MadSci Network: Botany
Query:

Re: I am doing a project on the effects of colored lights on bean sprouts

Date: Fri Jan 27 10:35:38 2006
Posted By: David Hershey, Faculty, Botany, NA
Area of science: Botany
ID: 1138332246.Bt
Message:

There are two problems with colored cellophane for plant light experiments: 

1. Just because cellophane looks green doesn't mean that it screens out all but
green wavelengths.  A similar problem exists for other colors of cellophane. 

2. There is no simple way to determine if each color of cellophane transmits the
same amount of PAR (Photosynthetically active radiation). 

The human eye is not a very good light color or light intensity sensor. The
human eye is more sensitive to some colors (green and yellow) than others (red
and blue). If your school has a spectrophotometer, such as a Spec 20, you could
run a transmission spectrum for each color of cellophane to access problem #1.
Make a measurement at 5 or 10 nanometer intervals between 400 and 700 nanometers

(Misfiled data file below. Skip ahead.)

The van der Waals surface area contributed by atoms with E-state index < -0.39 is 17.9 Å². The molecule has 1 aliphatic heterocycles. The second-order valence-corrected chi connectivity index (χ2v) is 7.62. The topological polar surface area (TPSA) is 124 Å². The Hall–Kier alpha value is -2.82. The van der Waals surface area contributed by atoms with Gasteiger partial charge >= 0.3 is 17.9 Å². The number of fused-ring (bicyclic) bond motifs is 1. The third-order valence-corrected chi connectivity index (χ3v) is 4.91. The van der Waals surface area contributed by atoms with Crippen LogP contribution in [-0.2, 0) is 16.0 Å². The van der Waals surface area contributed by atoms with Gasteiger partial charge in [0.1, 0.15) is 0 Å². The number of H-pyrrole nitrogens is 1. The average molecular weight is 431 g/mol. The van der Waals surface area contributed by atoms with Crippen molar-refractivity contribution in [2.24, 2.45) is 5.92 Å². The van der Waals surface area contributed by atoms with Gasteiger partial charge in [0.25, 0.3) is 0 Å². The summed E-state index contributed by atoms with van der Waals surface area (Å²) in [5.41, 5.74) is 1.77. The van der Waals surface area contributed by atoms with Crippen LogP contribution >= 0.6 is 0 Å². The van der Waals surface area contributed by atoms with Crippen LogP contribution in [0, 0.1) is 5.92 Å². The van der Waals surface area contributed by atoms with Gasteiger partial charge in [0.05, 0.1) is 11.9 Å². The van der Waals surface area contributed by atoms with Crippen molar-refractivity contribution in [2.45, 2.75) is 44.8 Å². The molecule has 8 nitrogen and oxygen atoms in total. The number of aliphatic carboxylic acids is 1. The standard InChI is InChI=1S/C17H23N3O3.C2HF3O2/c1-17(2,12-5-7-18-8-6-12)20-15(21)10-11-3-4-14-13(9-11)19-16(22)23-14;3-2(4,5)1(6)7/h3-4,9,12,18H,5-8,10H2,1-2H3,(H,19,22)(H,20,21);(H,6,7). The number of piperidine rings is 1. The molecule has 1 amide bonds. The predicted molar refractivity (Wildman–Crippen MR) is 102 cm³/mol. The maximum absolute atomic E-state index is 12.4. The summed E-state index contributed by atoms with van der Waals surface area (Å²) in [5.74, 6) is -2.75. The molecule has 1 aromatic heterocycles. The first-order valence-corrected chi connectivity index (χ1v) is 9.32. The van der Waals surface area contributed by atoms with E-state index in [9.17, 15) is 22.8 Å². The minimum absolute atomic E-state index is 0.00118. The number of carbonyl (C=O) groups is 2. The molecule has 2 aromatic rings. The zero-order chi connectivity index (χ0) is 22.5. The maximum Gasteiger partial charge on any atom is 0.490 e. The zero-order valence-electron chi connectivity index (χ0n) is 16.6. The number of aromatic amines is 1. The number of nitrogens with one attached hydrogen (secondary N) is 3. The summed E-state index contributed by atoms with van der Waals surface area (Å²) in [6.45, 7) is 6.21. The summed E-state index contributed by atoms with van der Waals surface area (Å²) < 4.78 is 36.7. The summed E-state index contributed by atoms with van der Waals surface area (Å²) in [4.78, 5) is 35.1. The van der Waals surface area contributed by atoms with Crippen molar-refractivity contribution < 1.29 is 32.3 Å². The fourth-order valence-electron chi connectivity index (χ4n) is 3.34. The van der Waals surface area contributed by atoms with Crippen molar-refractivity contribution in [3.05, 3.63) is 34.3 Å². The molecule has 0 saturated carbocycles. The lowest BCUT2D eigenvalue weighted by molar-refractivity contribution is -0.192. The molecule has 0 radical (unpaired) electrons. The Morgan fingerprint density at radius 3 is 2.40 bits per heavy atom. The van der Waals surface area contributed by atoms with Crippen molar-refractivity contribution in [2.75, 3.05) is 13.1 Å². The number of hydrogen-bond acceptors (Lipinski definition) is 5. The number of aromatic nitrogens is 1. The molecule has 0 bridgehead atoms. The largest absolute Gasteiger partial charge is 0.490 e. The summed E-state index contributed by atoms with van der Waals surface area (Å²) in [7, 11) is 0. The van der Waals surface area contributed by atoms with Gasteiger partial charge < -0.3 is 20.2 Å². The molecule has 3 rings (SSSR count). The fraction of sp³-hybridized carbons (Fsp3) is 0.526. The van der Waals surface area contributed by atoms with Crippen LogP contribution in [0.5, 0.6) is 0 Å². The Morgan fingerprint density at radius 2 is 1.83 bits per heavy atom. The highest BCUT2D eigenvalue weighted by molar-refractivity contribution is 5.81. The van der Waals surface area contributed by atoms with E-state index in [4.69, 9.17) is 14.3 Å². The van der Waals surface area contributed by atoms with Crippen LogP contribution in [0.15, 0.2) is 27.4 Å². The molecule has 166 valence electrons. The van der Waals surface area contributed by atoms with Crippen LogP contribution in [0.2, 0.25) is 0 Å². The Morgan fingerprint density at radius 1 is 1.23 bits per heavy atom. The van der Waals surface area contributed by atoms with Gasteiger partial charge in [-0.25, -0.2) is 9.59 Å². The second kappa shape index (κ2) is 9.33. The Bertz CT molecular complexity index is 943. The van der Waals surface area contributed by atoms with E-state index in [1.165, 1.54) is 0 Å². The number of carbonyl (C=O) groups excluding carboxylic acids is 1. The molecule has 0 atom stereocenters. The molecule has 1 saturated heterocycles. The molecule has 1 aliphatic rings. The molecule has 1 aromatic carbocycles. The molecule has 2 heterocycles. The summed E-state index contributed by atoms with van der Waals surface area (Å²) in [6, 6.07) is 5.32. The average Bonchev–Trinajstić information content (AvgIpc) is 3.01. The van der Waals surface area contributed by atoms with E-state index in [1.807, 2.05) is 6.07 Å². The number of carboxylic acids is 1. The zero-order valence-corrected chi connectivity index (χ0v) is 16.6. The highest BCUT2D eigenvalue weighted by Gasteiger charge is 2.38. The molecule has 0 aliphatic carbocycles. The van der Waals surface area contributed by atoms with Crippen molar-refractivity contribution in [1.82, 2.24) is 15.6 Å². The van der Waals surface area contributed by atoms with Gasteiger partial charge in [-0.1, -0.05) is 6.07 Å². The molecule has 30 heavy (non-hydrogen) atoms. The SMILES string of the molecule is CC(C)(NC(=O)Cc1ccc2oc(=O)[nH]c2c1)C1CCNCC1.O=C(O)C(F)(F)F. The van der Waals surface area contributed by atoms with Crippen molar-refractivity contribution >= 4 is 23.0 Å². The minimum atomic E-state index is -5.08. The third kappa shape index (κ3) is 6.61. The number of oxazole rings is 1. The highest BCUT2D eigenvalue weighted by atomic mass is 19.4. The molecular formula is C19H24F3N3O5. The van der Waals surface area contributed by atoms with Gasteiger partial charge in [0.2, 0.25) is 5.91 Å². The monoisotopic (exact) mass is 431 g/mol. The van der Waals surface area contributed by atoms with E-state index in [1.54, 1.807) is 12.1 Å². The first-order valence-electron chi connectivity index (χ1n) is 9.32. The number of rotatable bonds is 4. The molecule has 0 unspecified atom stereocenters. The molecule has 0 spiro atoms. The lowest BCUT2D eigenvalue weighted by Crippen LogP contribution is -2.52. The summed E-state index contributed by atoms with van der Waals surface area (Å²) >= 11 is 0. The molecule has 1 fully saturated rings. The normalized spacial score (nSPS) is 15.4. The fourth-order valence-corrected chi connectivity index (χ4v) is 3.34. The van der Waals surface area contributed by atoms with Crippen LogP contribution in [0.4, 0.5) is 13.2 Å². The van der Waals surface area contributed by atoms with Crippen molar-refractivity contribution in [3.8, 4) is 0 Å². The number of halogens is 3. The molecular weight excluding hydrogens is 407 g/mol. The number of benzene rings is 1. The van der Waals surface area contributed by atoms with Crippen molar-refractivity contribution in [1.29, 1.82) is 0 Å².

wavelength. Graph the % transmission on the vertical axis and wavelength on the
horizontal axis. 

The approximate wavelength (nm) for various colors are as follows:
Blue 475
Green 510
Yellow 570
Orange 590
Red 650

It is a widespread misconception that plants reflect all green light and will
not photosynthesize with green light. Leaves often absorb over half of the green
wavelengths and use them in photosynthesis (Hershey 2004). Look at the
photosynthetic action spectra in the three articles. Figure 7 in Balegh and
Biddulph (1970) shows that the reflection of green light from bean leaves is
about 5% and photosynthesis at 510 nm (green) is almost the same as at 475 nm
(blue).

References


Balegh, S.E. and Biddulph, O. 1970. The photosynthetic action spectrum of the
bean plant. Plant Physiology 46(1): 15.


Clark, John B. and Lister,Geoffrey R. 1975a. Photosynthetic action spectra of
trees I. Comparative photosynthetic action spectra of one deciduous and four
coniferous tree species as related to photorespiration and pigment complements.
Plant Physiology 55(2): 401406.


Clark, John B. and Lister,Geoffrey R. 1975b. Photosynthetic action spectra of
trees II. The relationship of cuticle structure to the visible and ultraviolet
spectral properties of needles from four coniferous species. Plant Physiology 
55(2): 407413.


Hershey, D.R. 2004. Avoid misconceptions when teaching about plants. An
actionbioscience.org original article.


What Wavelength Goes With a Color?





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